The night before I moved to California, I got a flat tire. The day before I moved to California, someone backed into my car. The first night that I moved to California, I got a parking ticket and my car was towed.
So, you know. I was really beginning to question my move to California.
I switched careers in 2010. It’d always been a dream of mine to move to New York or Los Angeles to pursue a career in creative writing, and while you don’t have to live in either of those places to be a writer, I felt there would be more opportunity. I went with it.
It’s been a hurricane. A blur. I’ve gotten boring gigs, awesome gigs, and I’ve been stressed about all of those gigs. I’ve wondered whether I was making mistakes and then confirmed the fact that I was making mistakes.
But two years later, the storm has calmed. Both emotionally and financially, I’m in a better place now than I was before I made the switch.
So far, it’s been a success. Who knows what could happen from here, and I’ve been wary of writing about this for some time. I’m not typically superstitious, but I have to admit, I don’t want to jinx it.
But part of that silly fear of jinxing is that I’m careful. I was very careful about ensuring that my career switch would be as painless as possible. I did everything I could to take shelter from the crap storm that inevitably ensues when you leave a decent-paying, stable job to pursue a crazy dream.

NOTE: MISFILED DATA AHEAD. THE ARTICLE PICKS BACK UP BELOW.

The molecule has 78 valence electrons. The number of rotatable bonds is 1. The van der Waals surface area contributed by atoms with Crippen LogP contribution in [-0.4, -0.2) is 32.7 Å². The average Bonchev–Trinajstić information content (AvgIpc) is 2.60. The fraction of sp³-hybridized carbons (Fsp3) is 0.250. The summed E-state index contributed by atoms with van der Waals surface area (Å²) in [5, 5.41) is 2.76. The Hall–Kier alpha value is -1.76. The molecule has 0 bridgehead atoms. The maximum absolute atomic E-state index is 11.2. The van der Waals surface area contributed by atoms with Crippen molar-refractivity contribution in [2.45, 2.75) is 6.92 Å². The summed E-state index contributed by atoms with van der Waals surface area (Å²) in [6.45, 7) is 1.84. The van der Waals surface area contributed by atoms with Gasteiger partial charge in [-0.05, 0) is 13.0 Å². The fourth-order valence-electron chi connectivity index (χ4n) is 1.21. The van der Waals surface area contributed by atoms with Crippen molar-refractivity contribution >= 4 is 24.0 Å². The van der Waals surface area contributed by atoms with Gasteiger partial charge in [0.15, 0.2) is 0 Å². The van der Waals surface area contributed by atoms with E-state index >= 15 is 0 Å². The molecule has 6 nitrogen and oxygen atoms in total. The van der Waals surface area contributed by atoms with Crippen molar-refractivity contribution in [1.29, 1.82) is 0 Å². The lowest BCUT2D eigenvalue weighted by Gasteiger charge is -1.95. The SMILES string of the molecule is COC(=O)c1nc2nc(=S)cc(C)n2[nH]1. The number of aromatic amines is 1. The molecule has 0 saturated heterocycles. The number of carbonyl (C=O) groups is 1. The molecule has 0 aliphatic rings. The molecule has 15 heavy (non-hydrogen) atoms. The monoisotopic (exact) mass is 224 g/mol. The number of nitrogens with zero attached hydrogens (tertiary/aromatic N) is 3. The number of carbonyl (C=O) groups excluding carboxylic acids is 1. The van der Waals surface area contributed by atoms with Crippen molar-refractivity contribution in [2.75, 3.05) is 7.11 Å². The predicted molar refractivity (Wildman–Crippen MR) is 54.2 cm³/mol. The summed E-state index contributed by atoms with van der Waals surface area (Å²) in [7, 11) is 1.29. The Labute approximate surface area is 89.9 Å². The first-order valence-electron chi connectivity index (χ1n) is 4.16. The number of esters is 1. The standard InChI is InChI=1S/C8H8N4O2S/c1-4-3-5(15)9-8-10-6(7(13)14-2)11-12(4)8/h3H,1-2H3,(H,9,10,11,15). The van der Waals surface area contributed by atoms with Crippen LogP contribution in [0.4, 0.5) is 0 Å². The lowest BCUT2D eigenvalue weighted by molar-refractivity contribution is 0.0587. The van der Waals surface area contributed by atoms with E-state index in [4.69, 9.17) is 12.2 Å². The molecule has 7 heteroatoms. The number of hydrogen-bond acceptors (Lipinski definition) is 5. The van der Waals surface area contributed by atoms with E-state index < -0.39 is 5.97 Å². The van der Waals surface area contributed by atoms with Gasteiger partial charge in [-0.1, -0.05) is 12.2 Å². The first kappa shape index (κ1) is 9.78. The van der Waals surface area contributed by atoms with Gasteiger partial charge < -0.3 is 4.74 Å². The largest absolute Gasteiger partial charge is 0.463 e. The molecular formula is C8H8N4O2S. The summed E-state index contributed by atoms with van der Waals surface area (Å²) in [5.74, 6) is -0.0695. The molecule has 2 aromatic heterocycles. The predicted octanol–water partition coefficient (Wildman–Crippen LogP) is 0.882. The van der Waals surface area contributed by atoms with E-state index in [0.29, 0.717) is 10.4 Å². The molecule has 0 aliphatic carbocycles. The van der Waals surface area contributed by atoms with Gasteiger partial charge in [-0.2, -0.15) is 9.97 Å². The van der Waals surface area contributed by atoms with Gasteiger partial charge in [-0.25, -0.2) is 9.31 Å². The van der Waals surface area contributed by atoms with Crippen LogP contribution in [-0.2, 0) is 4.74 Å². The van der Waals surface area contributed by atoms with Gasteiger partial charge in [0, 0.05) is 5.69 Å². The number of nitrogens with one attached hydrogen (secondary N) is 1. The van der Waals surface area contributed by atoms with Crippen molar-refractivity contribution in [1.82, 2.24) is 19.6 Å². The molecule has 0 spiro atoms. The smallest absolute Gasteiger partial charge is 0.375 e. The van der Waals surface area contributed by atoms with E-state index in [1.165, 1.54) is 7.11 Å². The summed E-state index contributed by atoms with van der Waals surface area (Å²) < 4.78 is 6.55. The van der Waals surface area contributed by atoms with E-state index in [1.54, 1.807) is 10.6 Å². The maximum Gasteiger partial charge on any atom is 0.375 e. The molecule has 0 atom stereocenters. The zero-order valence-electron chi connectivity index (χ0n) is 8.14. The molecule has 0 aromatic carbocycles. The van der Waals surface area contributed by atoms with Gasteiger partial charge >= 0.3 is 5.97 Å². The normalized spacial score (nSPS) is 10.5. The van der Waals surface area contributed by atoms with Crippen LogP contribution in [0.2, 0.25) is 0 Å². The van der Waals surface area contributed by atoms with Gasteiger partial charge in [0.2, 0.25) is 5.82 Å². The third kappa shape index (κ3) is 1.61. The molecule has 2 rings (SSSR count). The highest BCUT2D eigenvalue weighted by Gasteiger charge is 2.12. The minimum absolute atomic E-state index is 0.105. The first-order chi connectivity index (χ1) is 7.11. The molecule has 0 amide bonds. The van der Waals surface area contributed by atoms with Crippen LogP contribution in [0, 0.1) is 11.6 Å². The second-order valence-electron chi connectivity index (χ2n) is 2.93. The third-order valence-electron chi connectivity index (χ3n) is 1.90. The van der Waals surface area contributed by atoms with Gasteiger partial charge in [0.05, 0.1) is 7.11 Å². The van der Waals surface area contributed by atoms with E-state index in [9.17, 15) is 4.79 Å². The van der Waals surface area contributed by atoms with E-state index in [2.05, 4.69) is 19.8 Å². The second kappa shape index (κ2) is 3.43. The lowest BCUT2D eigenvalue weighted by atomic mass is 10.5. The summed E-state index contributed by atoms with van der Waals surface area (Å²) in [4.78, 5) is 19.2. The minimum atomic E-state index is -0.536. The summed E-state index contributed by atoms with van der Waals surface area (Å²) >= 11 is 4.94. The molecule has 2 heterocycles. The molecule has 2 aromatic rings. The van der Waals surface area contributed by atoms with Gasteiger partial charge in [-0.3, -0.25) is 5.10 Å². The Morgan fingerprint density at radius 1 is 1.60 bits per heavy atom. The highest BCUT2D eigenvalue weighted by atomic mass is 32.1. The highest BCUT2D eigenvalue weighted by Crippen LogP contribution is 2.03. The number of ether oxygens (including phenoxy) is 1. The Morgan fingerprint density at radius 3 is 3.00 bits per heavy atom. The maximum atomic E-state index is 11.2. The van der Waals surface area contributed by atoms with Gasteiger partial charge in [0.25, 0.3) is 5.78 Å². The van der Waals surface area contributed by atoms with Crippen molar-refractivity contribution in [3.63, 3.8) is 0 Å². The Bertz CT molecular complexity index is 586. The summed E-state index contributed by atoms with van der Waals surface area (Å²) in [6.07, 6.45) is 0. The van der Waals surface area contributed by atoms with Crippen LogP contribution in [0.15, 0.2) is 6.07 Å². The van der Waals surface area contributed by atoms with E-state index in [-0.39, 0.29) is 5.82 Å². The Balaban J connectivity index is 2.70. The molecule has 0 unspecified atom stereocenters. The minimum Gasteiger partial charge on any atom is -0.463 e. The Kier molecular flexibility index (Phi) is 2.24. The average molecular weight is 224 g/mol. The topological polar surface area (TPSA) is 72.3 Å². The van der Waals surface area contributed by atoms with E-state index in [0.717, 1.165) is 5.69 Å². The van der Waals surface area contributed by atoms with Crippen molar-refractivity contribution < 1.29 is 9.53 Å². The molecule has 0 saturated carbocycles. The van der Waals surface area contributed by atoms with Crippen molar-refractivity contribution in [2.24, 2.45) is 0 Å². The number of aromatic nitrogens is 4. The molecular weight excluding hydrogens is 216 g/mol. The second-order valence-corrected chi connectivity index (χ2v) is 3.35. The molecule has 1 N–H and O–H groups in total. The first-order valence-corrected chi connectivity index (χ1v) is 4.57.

Here’s what I did.
I was financially prepared
Before I made the decision to move, I talked to people who had once tried it — leaving Texas to pursue a creative career in Los Angeles or New York. They all said the reason they moved back was that they couldn’t find a job, and they ran out of money. So I vowed to live below my means, and I began to save. A year before I moved, I wasn’t certain it would happen. It seemed so far off, so unattainable. I thought about forgetting my goals entirely to instead travel for the rest of my life, working at my not thrilling, but still decent, job. And really, that’s not a bad Plan B.
But eventually, conviction set in. As I began to save more money, I started to realize that this could actually happen. By 2009, I was getting close to having saved $10,000, and the dream started to look like a possibility. I researched what my lifestyle would cost, and I took into consideration the likely chance that I wouldn’t be able to find work.
I had a backup plan (and still do)
I tried to pick up as many side jobs as I could; most were writing gigs. While I couldn’t find full-time creative writing jobs in my hometown, I did find a couple of creative gigs in other parts of the country (including LA), and there were a few copywriting gigs in my city as well. I was typically working upwards of 60 hours a week. None of those gigs paid particularly well, but it was more about having some sort of income when I finally left my job and moved. Even a few hundred dollars a month would help.
I cut ties with naysayers
My decision really seemed to rub a couple of people the wrong way — they were almost offended that I had the audacity to leave my job to move to California. There was scoffing; there was condescension. One person (whom I didn’t even know very well) called me stupid. I drew the line. I can take criticism about my choices, but when I saw the unfounded resentment my decision brought out in some people, they had to go. It was nothing personal, but I was already trying to accomplish something that has a low rate of success. I couldn’t afford to incessantly hear about how my failure was inevitable.